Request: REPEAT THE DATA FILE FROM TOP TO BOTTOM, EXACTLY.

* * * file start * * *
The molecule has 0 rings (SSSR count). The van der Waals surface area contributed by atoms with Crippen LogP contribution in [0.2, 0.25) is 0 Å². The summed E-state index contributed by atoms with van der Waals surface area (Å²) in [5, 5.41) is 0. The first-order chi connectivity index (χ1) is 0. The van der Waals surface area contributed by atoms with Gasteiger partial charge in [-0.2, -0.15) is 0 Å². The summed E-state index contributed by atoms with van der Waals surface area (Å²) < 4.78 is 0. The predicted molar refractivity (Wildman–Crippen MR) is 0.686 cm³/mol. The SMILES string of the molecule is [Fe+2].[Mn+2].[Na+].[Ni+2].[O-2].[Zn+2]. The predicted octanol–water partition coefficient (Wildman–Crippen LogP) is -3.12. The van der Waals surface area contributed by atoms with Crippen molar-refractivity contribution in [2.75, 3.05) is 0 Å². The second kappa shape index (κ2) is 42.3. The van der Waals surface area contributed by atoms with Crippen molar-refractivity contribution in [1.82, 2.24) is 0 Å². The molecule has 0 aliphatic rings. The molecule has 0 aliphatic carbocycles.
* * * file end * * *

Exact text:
The molecule has 0 rings (SSSR count). The van der Waals surface area contributed by atoms with Crippen LogP contribution in [0.2, 0.25) is 0 Å². The summed E-state index contributed by atoms with van der Waals surface area (Å²) in [5, 5.41) is 0. The first-order chi connectivity index (χ1) is 0. The van der Waals surface area contributed by atoms with Gasteiger partial charge in [-0.2, -0.15) is 0 Å². The summed E-state index contributed by atoms with van der Waals surface area (Å²) < 4.78 is 0. The predicted molar refractivity (Wildman–Crippen MR) is 0.686 cm³/mol. The SMILES string of the molecule is [Fe+2].[Mn+2].[Na+].[Ni+2].[O-2].[Zn+2]. The predicted octanol–water partition coefficient (Wildman–Crippen LogP) is -3.12. The van der Waals surface area contributed by atoms with Crippen molar-refractivity contribution in [2.75, 3.05) is 0 Å². The second kappa shape index (κ2) is 42.3. The van der Waals surface area contributed by atoms with Crippen molar-refractivity contribution in [1.82, 2.24) is 0 Å². The molecule has 0 aliphatic rings. The molecule has 0 aliphatic carbocycles.